Daria Adams said she knew her daughter, Kiana, was in the right place as the smiling teen in the dramatic black headscarf picked up her class schedule at the Saint Paul Conservatory charter school.
"This is just a place that is meant for a girl like her. She likes all the arts, she sings, she does theater, she likes to direct films," Adams said. During Kiana's one semester at a suburban public high school, Adams said, her 17-year-old daughter "just wilted."
So when she was told the school for the performing arts was among the dozens of
The nation's oldest charter school movement is undergoing one of its biggest shake-ups in years, with some of the state's 152 charter schools likely to close after this school year. It's due to a 2009 state
Most charter school leaders say it's a welcome reaction to problems. Several charter schools have been in the news for dishonest or incompetent administrators, and a 2008 audit noted shortcomings in the standards for authorizers.
Authorizers are the entities that open and close the schools and oversee their administrators, but don't operate the schools directly. Their roles weren't clearly defined before the 2009 law.
It requires authorizers to apply to the Department of Education under the new criteria by June 30, 2011, and demonstrate they have the staff and financial backing to perform the additional oversight.
Many of the 47 current authorizers have said they don't, and won't apply for renewal.
That includes the school districts in St. Paul, Hopkins, Le Sueur-Henderson and Brooklyn Center and the Education Department itself.
Eugene Piccolo, executive director of the Minnesota Association of Charter Schools, estimated that more than half the state's charter schools, with their 35,000 students, are dealing with the uncertainty of not knowing if they'll have an authorizer next summer.
"There's a lot of schools out there wondering what they should be doing. Should they be looking for a new authorizer? Wait to see what happens next?" Piccolo said. "There's a lot of people sitting around on pins and needles waiting to see what's going to happen in the next round."
Thirteen authorizers did apply to the Department of Education in the first round of reviews earlier this year, but only six made the cut.
Several other current authorizers, including the Ordway Center for the Performing Arts, plan to apply for the first time in later rounds. The Ordway is the authorizer of the Saint Paul Conservatory.
Shelly Quiala, the Ordway's director of arts education and engagement, said it was an easy decision to continue overseeing the school despite the added demands because it trains the next generation of performers.
Terry Tofte, executive director of the conservatory, said he expected the Ordway would be approved by next summer. He also anticipated that it would change how his school teaches. "It will heighten our day-to-day awareness of student achievement," he said. "Math in particular, which is an area in which we've struggled."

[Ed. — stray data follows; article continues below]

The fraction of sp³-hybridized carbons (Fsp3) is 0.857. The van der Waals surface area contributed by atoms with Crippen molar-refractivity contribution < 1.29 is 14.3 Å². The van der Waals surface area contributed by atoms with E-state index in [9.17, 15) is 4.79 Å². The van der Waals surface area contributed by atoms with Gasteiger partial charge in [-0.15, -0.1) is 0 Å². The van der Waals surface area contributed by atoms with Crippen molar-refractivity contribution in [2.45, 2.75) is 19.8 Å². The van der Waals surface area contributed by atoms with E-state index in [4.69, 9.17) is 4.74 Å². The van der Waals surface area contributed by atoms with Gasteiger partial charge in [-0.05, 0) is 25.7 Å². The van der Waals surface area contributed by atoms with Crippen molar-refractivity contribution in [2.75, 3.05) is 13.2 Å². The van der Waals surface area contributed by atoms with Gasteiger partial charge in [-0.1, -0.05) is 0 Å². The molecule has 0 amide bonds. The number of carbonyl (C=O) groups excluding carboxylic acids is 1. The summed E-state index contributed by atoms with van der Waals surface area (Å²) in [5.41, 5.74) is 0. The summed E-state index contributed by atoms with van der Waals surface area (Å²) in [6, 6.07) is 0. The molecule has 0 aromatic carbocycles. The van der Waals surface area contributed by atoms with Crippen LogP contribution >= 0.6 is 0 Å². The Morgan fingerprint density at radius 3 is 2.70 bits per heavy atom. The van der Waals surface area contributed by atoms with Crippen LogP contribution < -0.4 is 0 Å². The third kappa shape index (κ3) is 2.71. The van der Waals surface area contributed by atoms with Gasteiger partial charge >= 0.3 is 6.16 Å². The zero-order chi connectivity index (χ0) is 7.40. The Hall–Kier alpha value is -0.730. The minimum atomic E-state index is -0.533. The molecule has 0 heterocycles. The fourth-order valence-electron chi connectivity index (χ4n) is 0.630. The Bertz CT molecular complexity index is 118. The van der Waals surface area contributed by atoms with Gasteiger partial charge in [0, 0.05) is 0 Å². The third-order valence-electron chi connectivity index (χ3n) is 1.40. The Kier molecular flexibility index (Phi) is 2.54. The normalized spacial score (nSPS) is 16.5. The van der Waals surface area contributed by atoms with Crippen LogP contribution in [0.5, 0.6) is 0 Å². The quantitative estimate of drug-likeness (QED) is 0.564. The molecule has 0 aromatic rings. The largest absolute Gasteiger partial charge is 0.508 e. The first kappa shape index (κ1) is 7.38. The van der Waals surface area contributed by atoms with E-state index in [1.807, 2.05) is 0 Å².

The deadline for submitting the next round of authorizer applications is Sept. 28 and the department is to make its decisions by Dec. 27. A third round will be held next spring. Piccolo said many charter schools are hoping the Legislature will extend the deadline.
The leaders of some charter schools are already shopping for a new authorizer. "We've received a lot of inquiries, over 20," said Elizabeth Topoluk, director of Wayzata-based Friends of Education, one of the six authorizers already approved.
But after being told about the strict requirements her group puts on charter schools, none of them decided to proceed, she said.
She said Friends of Education already keeps close tabs on its 17 charter schools and doesn't think the new criteria will change how it operates very much.
Sen. Kathy Saltzman, DFL-Woodbury, the bill's sponsor, said the overhaul was long overdue. The first charter school in the nation opened in St. Paul in 1992. The movement has spread, but she said the state's regulations didn't keep up.
"Other states were building on, and learning from, lessons learned in Minnesota while we sort of sat here," she said. "People started to look at Minnesota as the Wild West of charter schools."
Scandals fed the perception. In 2008, the Oh Day Aki/Heart of the Earth school closed after the executive director was accused of embezzling about $1 million. He was recently sentenced to 10 years in prison.
That same year, the state launched an investigation into the Tarek ibn Ziyad Academy after receiving complaints the Inver Grove Heights charter school had blurred the line between church and state. The school was cleared on those allegations, but in August an appeals court upheld a $140,000 fine against the school for employing unlicensed teachers.
Saltzman said her law could cull the state's weakest charter schools because they either won't be able to find an authorizer or wouldn't meet an approved authorizer's performance goals.
"If you love charter schools, you should really like this bill," she said. "If you're concerned about charter schools you should like the bill because it's going to raise the bar for accountability."